- ·From the urban dictionary: A mostly antiquated term that was used predominately in the U.S. and Canada refering to people of Irish descent who have black hair.
- · From Wikipedia: Black Irish is an ambiguous term sometimes used (outside Ireland) as a reference to a dark-haired phenotype appearing in people of Irish origin. Opinions vary in regard to what is perceived as the usual physical characteristics of the so-called Black Irish: e.g., dark hair, brown eyes and medium skin tone; or dark hair, blue or green eyes and fair skin tone. Unbeknownst to some who have used this term at one time or another, dark hair in people of Irish descent is common, although darker skin complexions appear less frequently.
BLACK IRISH is a psychological crime thriller by Stephan Talty. I am hopeful we will see many more novels from this author with protagonist Absalom “Abbie” Kearney. I think everyone knows I am Irish. But I must admit, I don’t like Irish writers. If you strapped me to a table and pulled out my teeth with a pliers until I agreed to read James Joyce or J. P. Donleavy, I’d be toothless. I have managed to read Benjamin (John Banville) Black’s Quirke series, but it was sooooo darkly depressing. And I hate books written by Americans about Ireland or the Irish – they almost always get it wrong. But this book was highly recommended and it is about Irish Americans. I got it, more so I could say after a chapter or two, this is plastic paddy crap. Boy was I wrong. Not only did the book have me on the edge of my seat right until the very last page, I learned something. The term Irish Republican Army did not originate in Ireland but in Buffalo, NY. I did not believe it when I read it but who would say something so outrageous unless it was true. And it is! (The term Irish Republican Army was first used during the Fenian raids in Canada during the 1860s. BUT the soldiers organized in and departed from Buffalo.) Of course the research it took me to confirm it had me on so many sites about terrorism that I really, really don’t want any LEO getting their hands on my computer! And the author, whose parent’s are from County Clare, used one of my favorite lines/pet peeves in the book. When one cop is describing how very Irish another was, he talked about playing that Irish music that would go into all that hillbilly fiddling and he was told: “Hillbillies got their music from the Irish, not the other way around.” (Read Bringing It All Back Home if you can get your hands on a copy.) And best of all, Mr. Talty did not write “in accent” for those characters who were actually from Ireland. I really HATE when (mostly American) writers do that. They always get it wrong. (Like Father Andrew Greeley’s books. Gets on my last nerve. And really, I find it a bit racist, when you come right down to it.) So, my Irish rant over, if you want an outstanding thriller to read, you won’t go wrong with BLACK IRISH. ♣♣♣♣♣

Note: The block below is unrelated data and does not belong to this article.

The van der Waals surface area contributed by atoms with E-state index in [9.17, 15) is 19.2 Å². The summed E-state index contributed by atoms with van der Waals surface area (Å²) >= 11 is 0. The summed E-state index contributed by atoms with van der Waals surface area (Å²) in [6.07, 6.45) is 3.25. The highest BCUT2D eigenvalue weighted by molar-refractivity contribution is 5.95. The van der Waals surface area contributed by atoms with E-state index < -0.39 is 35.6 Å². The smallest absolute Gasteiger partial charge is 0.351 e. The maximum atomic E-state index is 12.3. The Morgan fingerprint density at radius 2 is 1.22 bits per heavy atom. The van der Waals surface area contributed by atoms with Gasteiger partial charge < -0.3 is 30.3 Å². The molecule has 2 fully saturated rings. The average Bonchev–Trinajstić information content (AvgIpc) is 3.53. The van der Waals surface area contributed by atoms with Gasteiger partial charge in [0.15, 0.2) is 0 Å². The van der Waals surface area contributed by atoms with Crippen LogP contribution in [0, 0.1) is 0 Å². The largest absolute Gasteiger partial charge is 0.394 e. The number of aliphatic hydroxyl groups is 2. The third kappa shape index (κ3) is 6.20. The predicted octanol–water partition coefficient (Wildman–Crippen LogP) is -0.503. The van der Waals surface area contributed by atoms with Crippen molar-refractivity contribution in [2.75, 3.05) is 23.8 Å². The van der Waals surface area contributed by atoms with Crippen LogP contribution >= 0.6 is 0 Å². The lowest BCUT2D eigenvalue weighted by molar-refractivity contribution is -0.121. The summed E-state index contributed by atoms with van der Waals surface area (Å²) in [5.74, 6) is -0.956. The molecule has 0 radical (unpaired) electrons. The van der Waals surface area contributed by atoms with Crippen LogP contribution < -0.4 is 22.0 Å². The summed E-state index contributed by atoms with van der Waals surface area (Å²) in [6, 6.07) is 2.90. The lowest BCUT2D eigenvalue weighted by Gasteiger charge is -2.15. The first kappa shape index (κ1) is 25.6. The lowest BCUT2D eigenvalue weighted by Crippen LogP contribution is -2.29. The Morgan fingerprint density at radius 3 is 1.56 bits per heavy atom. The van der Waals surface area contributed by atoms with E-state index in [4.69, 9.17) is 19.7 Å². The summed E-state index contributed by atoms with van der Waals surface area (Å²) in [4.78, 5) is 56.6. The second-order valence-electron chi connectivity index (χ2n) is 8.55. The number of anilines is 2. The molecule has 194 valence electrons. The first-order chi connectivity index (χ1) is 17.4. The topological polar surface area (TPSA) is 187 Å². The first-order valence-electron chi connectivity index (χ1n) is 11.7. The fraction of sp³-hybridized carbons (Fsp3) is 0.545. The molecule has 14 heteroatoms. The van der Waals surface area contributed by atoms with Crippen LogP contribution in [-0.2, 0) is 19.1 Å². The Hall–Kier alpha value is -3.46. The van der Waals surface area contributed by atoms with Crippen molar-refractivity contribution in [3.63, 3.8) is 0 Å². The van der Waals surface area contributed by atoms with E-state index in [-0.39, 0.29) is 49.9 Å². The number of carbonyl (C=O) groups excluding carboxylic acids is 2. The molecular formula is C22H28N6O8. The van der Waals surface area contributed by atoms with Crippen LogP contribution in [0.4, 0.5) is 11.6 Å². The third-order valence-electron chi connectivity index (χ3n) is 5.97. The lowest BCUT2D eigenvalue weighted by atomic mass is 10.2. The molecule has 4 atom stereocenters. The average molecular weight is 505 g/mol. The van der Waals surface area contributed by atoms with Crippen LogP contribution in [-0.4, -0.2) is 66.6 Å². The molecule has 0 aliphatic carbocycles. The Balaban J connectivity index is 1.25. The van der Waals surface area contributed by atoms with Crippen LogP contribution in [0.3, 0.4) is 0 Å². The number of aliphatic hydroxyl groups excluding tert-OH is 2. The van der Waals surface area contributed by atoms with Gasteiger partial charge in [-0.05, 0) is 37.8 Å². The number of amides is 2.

BLURB from Amazon: In this explosive debut thriller by the New York Times bestselling author of Empire of Blue Water, a brilliant homicide detective returns home, where she confronts a city’s dark demons and her own past while pursuing a brutal serial killer on a vengeful rampage.
Absalom “Abbie” Kearney grew up an outsider in her own hometown. Even being the adopted daughter of a revered cop couldn’t keep Abbie’s troubled past from making her a misfit in the working-class Irish American enclave of South Buffalo. And now, despite a Harvard degree and a police detective’s badge, she still struggles to earn the respect and trust of those she’s sworn to protect. But all that may change, once the killing starts.
When Jimmy Ryan’s mangled corpse is found in a local church basement, this sadistic sacrilege sends a bone-deep chill through the winter-whipped city. It also seems to send a message—one that Abbie believes only the fiercely secretive citizens of the neighborhood known as “the County” understand. But in a town ruled by an old-world code of silence and secrecy, her search for answers is stonewalled at every turn, even by fellow cops. Only when Abbie finds a lead at the Gaelic Club, where war stories, gossip, and confidences flow as freely as the drink, do tongues begin to wag—with desperate warnings and dire threats. And when the killer’s mysterious calling card appears on her own doorstep, the hunt takes a shocking twist into her own family’s past. As the grisly murders and grim revelations multiply, Abbie wages a chilling battle of wits with a maniac who sees into her soul, and she swears to expose the County’s hidden history—one bloody body at a time.